and Religion" – there’s a course that will raise a few eyebrows!
During the Fall 2007 semester, Professor Jim Byrne of the religious
studies department and Professor Doug Green from the biology
department teamed up to teach this new course that was offered by
the religious studies department.
Interest in the
relationship between science and religion is growing rapidly, both
on and off campus. In the science
Science and Religion Seminar Class
section of any big
bookstore you’ll find
half a dozen or more books
about religion and science. Oxford
University recently announced a $4 million project to study human
belief in God from a scientific, psychological, and sociological
perspective. The timing of the course was perfect, and as a
Catholic, liberal arts (and sciences!) institution, Saint Michael’s
was the perfect place to offer it. The course filled almost
instantly with 16 students during pre-registration.
The course format was a weekly seminar that met
for two and a half hours. Each week the class addressed a
specific question and read three or four papers or chapters that
related to it. Class meetings consisted of discussions
on the particular question under study. Each student wrote
five short reflection papers and one longer research paper on topics
related to the main discussion questions, with an additional
take-home final that asked them to evaluate the value of the course.
The students seemed to enjoy the course
immensely. The discussions filled the time slot each week with
no dead space. The students were eager to share their insights
from the reading and their personal beliefs, and while discussions
sometimes were intense, they were never intimidating. A number
of faculty members expressed interest in guest lecturing, and many
students who were not in the course told the instructors that they
had heard good things about it and wanted to take it next time
around. Professors Byrne and Green plan to teach the course
again during Spring 2009.
students contributed greatly to the success of the course, but the
far-reaching questions discussed each week promoted success as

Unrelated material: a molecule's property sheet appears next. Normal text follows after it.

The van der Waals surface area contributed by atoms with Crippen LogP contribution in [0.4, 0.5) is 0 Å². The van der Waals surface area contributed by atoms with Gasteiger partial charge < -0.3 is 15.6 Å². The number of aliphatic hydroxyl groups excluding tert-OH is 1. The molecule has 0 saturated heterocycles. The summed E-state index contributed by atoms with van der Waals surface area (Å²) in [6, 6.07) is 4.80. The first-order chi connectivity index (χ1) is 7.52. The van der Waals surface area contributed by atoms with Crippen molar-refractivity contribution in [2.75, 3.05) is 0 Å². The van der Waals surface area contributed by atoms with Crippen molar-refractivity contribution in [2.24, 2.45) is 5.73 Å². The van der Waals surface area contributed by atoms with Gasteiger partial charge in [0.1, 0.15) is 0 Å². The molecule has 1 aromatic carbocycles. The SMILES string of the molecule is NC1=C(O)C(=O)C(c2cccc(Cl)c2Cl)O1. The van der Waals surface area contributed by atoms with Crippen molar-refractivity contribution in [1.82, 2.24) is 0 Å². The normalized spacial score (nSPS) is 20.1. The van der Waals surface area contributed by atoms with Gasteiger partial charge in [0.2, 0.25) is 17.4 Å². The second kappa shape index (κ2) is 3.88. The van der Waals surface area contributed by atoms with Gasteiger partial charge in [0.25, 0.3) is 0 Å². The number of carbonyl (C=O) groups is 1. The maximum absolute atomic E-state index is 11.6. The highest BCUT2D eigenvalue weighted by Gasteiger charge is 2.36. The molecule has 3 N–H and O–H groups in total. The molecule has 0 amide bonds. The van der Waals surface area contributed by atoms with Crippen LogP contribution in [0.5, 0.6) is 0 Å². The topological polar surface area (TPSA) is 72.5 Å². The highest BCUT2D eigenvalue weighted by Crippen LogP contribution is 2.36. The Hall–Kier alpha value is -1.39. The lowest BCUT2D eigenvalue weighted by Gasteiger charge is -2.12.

well. The class addressed questions such as whether the universe
appears to have a purpose or underlying design, and considered this
question from both a scientific perspective (with help from
Professor of Physics Alain Brizard) and a religious perspective.
The class spent several weeks learning about the
scientific method, hypothesis testing,
and scientific inference, and even performed an experiment in Cheray
315 with Petri plates, automatic pipettors, bacteria and virus.
They applied their understanding of science to evaluate the
evolution-intelligent design-creationism controversy and the issue
of who decides how to teach science in public schools. The class
gained historical perspective on religion and science by reviewing
the case of Galileo’s excommunication. They considered the
questions of whether Christians have a special responsibility to
care for the environment as part of God’s creation, or whether the
Biblical injunction of holding “dominion” over the earth may be
responsible in part for damaging environmental practices.
Throughout the course students developed an understanding of the
nature of religion and the nature of science, their limitations and
their areas of purview, and the different but sometimes overlapping
path to knowledge that each provides.
Professor Byrne’s research area is religion and
modernity, and explores the ways in which religion responds to new
ideas and discoveries that can challenge traditional beliefs.
Professor Green teaches the evolutionary biology course, so some of
the issues he teaches about are precisely the issues Professor Byrne
studies – a perfect match! Dialog between disciplines is a
long-standing tradition in the liberal arts and in Catholicism as
well. Because of its small size, Saint Michael’s makes it easier for
faculty in different departments to collaborate on courses like
this, and because of our Catholic, liberal arts tradition, such
courses fit in nicely with our educational mission. If you would
like to learn more about this course, be sure to read about it in
the latest issue of the Saint Michael’s College Magazine, or feel
free to contact Professor Green at
firstname.lastname@example.org with your thoughts and comments.